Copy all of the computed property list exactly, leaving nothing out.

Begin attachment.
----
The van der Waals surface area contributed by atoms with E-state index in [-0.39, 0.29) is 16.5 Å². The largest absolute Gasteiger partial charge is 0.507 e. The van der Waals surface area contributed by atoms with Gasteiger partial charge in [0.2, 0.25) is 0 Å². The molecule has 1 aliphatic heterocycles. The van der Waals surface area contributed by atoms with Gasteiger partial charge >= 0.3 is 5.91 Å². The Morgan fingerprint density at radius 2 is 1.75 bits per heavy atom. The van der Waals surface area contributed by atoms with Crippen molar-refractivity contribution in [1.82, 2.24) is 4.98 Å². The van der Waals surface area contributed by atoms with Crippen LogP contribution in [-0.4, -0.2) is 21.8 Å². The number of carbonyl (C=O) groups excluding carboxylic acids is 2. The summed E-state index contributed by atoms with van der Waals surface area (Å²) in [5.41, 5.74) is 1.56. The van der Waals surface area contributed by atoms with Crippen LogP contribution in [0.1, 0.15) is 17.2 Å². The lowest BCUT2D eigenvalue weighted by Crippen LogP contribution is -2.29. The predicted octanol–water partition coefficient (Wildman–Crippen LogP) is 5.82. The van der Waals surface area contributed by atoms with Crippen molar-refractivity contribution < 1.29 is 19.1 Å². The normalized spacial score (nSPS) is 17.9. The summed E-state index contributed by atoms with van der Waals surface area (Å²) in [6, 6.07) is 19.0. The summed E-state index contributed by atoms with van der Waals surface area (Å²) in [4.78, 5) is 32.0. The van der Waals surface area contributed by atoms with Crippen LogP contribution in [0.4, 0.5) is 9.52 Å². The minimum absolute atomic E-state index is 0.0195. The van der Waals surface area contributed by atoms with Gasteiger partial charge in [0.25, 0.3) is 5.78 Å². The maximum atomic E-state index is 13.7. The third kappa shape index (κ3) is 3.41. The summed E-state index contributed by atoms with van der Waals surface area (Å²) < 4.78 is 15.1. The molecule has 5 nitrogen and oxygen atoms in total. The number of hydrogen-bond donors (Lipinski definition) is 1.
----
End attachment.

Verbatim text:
The van der Waals surface area contributed by atoms with E-state index in [-0.39, 0.29) is 16.5 Å². The largest absolute Gasteiger partial charge is 0.507 e. The van der Waals surface area contributed by atoms with Gasteiger partial charge in [0.2, 0.25) is 0 Å². The molecule has 1 aliphatic heterocycles. The van der Waals surface area contributed by atoms with Gasteiger partial charge >= 0.3 is 5.91 Å². The Morgan fingerprint density at radius 2 is 1.75 bits per heavy atom. The van der Waals surface area contributed by atoms with Crippen molar-refractivity contribution in [1.82, 2.24) is 4.98 Å². The van der Waals surface area contributed by atoms with Crippen LogP contribution in [-0.4, -0.2) is 21.8 Å². The number of carbonyl (C=O) groups excluding carboxylic acids is 2. The summed E-state index contributed by atoms with van der Waals surface area (Å²) in [5.41, 5.74) is 1.56. The van der Waals surface area contributed by atoms with Crippen LogP contribution in [0.1, 0.15) is 17.2 Å². The lowest BCUT2D eigenvalue weighted by Crippen LogP contribution is -2.29. The predicted octanol–water partition coefficient (Wildman–Crippen LogP) is 5.82. The van der Waals surface area contributed by atoms with Crippen molar-refractivity contribution < 1.29 is 19.1 Å². The normalized spacial score (nSPS) is 17.9. The summed E-state index contributed by atoms with van der Waals surface area (Å²) in [6, 6.07) is 19.0. The summed E-state index contributed by atoms with van der Waals surface area (Å²) in [4.78, 5) is 32.0. The van der Waals surface area contributed by atoms with Crippen LogP contribution in [0.4, 0.5) is 9.52 Å². The minimum absolute atomic E-state index is 0.0195. The van der Waals surface area contributed by atoms with Gasteiger partial charge in [0.25, 0.3) is 5.78 Å². The maximum atomic E-state index is 13.7. The third kappa shape index (κ3) is 3.41. The summed E-state index contributed by atoms with van der Waals surface area (Å²) < 4.78 is 15.1. The molecule has 5 nitrogen and oxygen atoms in total. The number of hydrogen-bond donors (Lipinski definition) is 1.